Adam Lioz’s recent article titled “Half a Step Forward and a Full Step Back: Can Connecticut Maintain its Leadership on Money in Politics?” calls attention to the on-going trend of weakening campaign finance regulations across the country. His argument included a litany of potential policy options aimed at reversing this trend. Some of the suggestions included eliminating spending caps for publicly funded candidates, a greater ratio of matching funds, and tax credits that incentivize more people to contribute.
While the policy alternatives put forth have interesting implications, an expansion of them is beyond the scope of what I seek to achieve today. Rather, my purpose here is to discuss the critical flaw imbedded within various calls for reform (including this one), which is that there is a conspicuous absence of any specific goals that reformers hope to achieve through policy change.
First, the foundational arguments upon which progressives pursue campaign finance reform continue to be unclear. For example, the author first speaks of Connecticut’s Citizens’ Election Program as welcomed solution to the “scandal and malfeasance” within Connecticut state politics in the early 2000’s. He then goes on to proclaim, “the point of the Citizens’ Election Program is to give ordinary citizens and not wealthy donors the power to control who runs for office and who wins elections—so that elected officials will be accountable to their voting constituents, not a separate class of “cash constituents.” The difference between these two purported goals are subtle, yet profound. The former purports strict campaign finance regulations to be a means of mitigating corruption and malfeasance. The latter professes notions of equality and constituent representation to be the primary goals of regulation.
Context also needs to be addressed. As the author notes, the Connecticut laws arose as a reaction to crisis. Thus it seems reasonable to assume that a decade later, it might be necessary to reevaluate the law to determine whether the changes were effective.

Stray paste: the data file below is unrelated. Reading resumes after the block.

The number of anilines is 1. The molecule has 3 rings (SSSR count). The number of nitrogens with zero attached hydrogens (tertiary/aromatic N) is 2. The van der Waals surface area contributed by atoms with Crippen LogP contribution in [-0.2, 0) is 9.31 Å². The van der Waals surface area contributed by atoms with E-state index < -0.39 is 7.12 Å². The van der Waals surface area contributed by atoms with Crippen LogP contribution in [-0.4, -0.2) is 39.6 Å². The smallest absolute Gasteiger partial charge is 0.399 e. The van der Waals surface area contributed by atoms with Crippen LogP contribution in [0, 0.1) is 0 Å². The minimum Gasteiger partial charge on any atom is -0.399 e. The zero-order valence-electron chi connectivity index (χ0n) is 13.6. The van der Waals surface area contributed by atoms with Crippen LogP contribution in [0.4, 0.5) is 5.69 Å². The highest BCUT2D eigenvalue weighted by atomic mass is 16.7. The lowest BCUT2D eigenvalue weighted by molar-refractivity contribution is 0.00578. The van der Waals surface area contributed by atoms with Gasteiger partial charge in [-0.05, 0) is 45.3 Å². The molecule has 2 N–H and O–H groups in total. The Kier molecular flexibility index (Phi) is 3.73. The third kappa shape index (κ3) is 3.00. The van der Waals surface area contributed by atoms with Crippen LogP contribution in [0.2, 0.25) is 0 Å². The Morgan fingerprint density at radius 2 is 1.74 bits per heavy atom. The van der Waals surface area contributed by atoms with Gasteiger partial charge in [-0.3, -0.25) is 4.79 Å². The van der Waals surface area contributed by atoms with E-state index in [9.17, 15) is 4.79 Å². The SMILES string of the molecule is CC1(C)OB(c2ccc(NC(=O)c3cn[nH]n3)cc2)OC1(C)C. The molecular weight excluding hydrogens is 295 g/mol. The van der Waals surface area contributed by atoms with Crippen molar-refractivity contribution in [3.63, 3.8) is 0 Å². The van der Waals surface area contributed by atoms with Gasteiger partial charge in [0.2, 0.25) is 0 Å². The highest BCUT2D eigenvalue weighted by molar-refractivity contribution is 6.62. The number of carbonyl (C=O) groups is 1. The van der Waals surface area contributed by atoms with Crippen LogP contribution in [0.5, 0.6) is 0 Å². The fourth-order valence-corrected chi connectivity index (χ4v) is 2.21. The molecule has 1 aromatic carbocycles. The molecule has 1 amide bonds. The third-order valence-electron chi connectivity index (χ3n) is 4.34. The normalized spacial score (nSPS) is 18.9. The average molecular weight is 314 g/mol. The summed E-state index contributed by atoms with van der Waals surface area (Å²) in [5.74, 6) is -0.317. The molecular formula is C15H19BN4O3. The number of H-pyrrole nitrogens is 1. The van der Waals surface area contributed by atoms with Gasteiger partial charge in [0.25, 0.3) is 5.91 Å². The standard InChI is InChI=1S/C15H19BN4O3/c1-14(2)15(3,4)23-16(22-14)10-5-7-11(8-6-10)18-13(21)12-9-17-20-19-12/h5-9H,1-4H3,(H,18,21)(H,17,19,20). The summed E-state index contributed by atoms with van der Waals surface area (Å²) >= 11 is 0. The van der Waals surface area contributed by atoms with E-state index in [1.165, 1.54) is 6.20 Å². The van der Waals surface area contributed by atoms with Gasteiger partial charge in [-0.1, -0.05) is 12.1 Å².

Lastly, the author refers to Senator Chris Murphy and his characterization of campaign fundraising as “soul-crushing.” Many officials have made similar complaints – often in reference to the time and energy they necessarily have to devote to raising money for their campaigns. I would agree with the author that this is problematic. However it remains unclear to me how a system by which officials are forced to spend a greater amount of time and effort in order to attract lower dollar contributions from individuals less likely to want to contribute is an efficient means of solving the problem.
Until there is agreement on specific goals that can be attained through policy change, I feel the general public will be unwilling to listen to their arguments, and will remain unconvinced that reformers are not fundamentally motivated by their own bias. For example, there was little complaint about notions of equality from progressives regarding the vast fundraising discrepancy between presidential candidates John McCain and Barack Obama.
As I noted on this topic in December, my criticism of progressive calls for reform is not to suggest that it is an unworthy cause or that it should be abandoned. Rather, it is a plead for reformers to eliminate fuzzy objectives that could best be described as “better government,” in favor of clear, established goals. Only then will reformers be able to demonstrate precise ways in which their policy proposals solve specific problems. And only then will they have a chance of garnering public support for their cause.
By Erinn Larkin, Compliance Director, PACs and Parties